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World Cup: Why Can’t Brazil Get Its Groove On?

Instead of the sound of contemporary Brazil, it's the same old Samba for World Cup songs.

“The Girl From Ipanema” turns 50 this year, and Verve/Universal is celebrating with a reissue of “Getz/Gilberto,” the Grammy-winning Stan Getz and Joao Gilberto album that includes the English-language version sung by Astrud Gilberto that reached No. 5 on the Billboard Hot 100 in 1964. But as the World Cup puts the spotlight on Brazil, some are asking why the global perception of Brazilian music hasn’t changed much in those five decades.

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The singles from the official World Cup album aren’t swelling national pride in Brazil, though. One Brazilian music executive tells Billboard they’re being received with “subdued indignation,” pointing to samba-tinged dance-pop songs by Pitbull and Ricky Martin that lack a true “Brazilian feel.”

“The music of the World Cup is not very Brazilian,” concurs Marcelo Castello Branco, the former chairman of South and Central America for EMI Music, now head of his own music content and branding company.

Like Astrud Gilberto’s English version of “The Girl From Ipanema,” the main World Cup songs were made for audiences outside of Brazil. Accented by Carnival rhythms, whistles and birdcalls, they feature lyrics in English mixed with Portuguese, with Pitbull adding a bit of Spanish. Another track on the album has New York-based Bebel Gilberto – the daughter of Joao Gilberto – singing a cover of “Tico Tico,” a flirty song made famous by Carmen Miranda in 1945.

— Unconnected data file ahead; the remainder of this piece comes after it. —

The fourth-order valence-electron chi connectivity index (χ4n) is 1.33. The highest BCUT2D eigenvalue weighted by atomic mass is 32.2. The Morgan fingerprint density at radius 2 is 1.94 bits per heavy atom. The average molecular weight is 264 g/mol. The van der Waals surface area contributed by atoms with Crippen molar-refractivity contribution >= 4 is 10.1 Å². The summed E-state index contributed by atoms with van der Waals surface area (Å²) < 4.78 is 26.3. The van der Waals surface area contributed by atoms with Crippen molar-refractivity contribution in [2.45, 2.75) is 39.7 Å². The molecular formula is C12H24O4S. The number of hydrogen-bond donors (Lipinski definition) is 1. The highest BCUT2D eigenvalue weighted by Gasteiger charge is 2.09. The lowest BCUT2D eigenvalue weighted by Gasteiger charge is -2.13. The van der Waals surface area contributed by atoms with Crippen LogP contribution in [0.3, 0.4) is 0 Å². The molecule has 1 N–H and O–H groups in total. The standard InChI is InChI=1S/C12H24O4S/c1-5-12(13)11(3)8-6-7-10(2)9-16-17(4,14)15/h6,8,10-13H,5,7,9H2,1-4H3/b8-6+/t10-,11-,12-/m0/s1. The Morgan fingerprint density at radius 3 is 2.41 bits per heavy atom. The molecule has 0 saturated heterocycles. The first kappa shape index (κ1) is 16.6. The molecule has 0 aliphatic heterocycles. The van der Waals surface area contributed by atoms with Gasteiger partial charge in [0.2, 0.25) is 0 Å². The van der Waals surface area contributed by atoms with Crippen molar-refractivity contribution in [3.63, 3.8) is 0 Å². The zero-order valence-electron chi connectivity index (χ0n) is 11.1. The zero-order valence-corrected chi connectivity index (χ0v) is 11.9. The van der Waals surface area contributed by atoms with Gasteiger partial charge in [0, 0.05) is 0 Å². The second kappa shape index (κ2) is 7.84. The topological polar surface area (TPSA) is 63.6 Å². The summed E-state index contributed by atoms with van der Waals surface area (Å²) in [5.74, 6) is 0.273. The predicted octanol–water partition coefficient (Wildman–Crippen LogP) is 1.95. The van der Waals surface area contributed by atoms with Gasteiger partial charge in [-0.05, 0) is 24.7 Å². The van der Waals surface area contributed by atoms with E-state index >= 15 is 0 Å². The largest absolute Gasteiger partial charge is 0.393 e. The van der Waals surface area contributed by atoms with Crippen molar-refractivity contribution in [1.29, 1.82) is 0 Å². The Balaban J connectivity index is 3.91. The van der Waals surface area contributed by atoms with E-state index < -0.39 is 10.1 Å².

“Brazil may be very difficult and tricky to translate, and it’s often tempting to simplify and go with what you already know,” says Castello Branco, suggesting that Brazilian music may have not gotten far beyond “Ipanema” in the eyes of the world. “It’s frustrating, but it’s not anyone’s fault besides Brazilians themselves,” he adds. “We must learn to speak more clearly about who we are and how we want to be seen. Otherwise the past speaks louder.”

Brazil is the eighth-largest music market in the world and, according to a recent IFPI report; 90 percent of the music in its top 10 is Brazilian. Generally, Brazilian acts haven’t been too concerned about their reach outside the country.

“Most people don’t understand that Brazil is such a large country that the very popular artists can perform 240 concerts a year there,” says Sony Music Brazil president Alex Schiavo. “The size of Brazil makes it complicated to maintain success in Brazil. On the other hand, it is hard to become successful abroad if you are not successful in your own country.”

Some Brazilian artists have turned against the World Cup, writing protest songs against the tournament’s presence in Brazil. But more have begun releasing their own alternatives to the official soundtrack. They include pop duo Victor & Leo, reggae band Skank and superstar Ivete Sangalo, who debuted a World Cup-ready anthem, “Tiempo de Alegria,” during this year’s Carnival.

“The ball is on the ground, and anything may happen,” says Castello Branco. “But I do not think we have, so far, any Brazilian repertoire that has a true chance to be a hit – not locally, not internationally. The feeling is that we all lost a huge opportunity to show the world a new Brazil, musically speaking as well.”